• I have the exact same molds, except I got mine at the local grocery for about the same price. I used mine to make Kulfi Pops, but I think it’s time to break them out again this year.

  • This is a brilliant idea! I love iced Vietnamese coffee, but this is way better. Love the ice cube idea too. Wonder if anyone still sells ice cube trays?

  • David – I just finally got to see you on Diary of a Foodie. I’d been waiting and waiting and my local PBS channel just wasn’t showing it. You picked up that bag of pecans and I wanted to know how much they were in relation to the ones here in TX!

    Great job-

  • Sucking on a popsicle is never an elegant thing. That’s what makes it so much fun.
    I think I’ll make these tomorrow, have three of them in a row and, when I’m all buzzed up, give my kid a taste of that same energy he never seems to run out of. They’ll be fuel, your Vietnamese popsicles. What think you of that?

  • I have some weirdo popsicle molds from Ikea that I’ve never used. Perfect for the coffee pops.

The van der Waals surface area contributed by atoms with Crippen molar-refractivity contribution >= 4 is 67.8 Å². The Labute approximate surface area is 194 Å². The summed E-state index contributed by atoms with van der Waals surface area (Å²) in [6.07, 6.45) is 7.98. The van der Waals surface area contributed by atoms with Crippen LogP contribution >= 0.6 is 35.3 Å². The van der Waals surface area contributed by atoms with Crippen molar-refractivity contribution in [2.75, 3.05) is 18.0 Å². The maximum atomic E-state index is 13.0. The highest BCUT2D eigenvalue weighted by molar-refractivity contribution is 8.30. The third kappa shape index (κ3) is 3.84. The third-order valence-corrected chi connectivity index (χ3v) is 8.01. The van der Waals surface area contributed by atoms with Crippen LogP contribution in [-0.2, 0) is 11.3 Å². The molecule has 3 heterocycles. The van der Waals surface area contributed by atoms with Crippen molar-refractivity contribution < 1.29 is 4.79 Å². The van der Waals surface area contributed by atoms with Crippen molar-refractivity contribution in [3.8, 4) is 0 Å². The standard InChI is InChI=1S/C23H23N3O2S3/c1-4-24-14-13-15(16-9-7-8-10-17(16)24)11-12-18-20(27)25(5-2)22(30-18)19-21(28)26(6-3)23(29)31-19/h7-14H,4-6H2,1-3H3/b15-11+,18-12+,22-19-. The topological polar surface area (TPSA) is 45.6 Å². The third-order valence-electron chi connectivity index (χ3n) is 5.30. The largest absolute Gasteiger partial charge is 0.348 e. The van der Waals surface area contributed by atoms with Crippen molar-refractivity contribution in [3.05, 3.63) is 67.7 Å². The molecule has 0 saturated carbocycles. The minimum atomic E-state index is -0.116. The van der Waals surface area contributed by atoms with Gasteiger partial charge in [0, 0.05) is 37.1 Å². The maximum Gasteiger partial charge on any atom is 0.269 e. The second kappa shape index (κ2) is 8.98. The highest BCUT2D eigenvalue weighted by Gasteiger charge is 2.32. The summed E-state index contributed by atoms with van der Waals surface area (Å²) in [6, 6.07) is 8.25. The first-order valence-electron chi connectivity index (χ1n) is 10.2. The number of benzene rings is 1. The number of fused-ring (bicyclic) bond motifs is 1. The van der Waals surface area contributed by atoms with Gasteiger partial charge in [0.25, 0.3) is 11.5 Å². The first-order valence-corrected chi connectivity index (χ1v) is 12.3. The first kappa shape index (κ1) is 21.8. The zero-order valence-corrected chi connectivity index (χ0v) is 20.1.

Here in Oakland, at Lucky’s of all places, there have lately appeared what I think are locally produced Vietnamese/Southeast Asian popsicles – coconut, mango, red bean, etc. The coconut pops are fantastic. They’re made with small chunks of coconut and not the shredded stuff Dreyer’s puts in their fruit pops that gets stuck between your teeth. I love these so much I often eat 4 at a sitting. It’s like opium! I’m thinking of opening coconut popsicle dens.

    Haven’t tried to make them yet, but will very soon. . . after I make the coffee pops.

  • yumyumyumyumYUM!! i made these with french-pressed coffee (using approximately twice the amount of coffee i normally would for a regular pot), and they were DELISH! extremely refreshing and tasty.

  • Fab idea, thanks for the how-to! Trick will be to just eat one. Starbucks lost me when I discovered Vietnamese coffee. The creamy sugar bumps the buzz up at least an octave from espresso note, and adds velvety smooth texture to the delectable deep dark flavor of the coffee! Sooooo satisfying.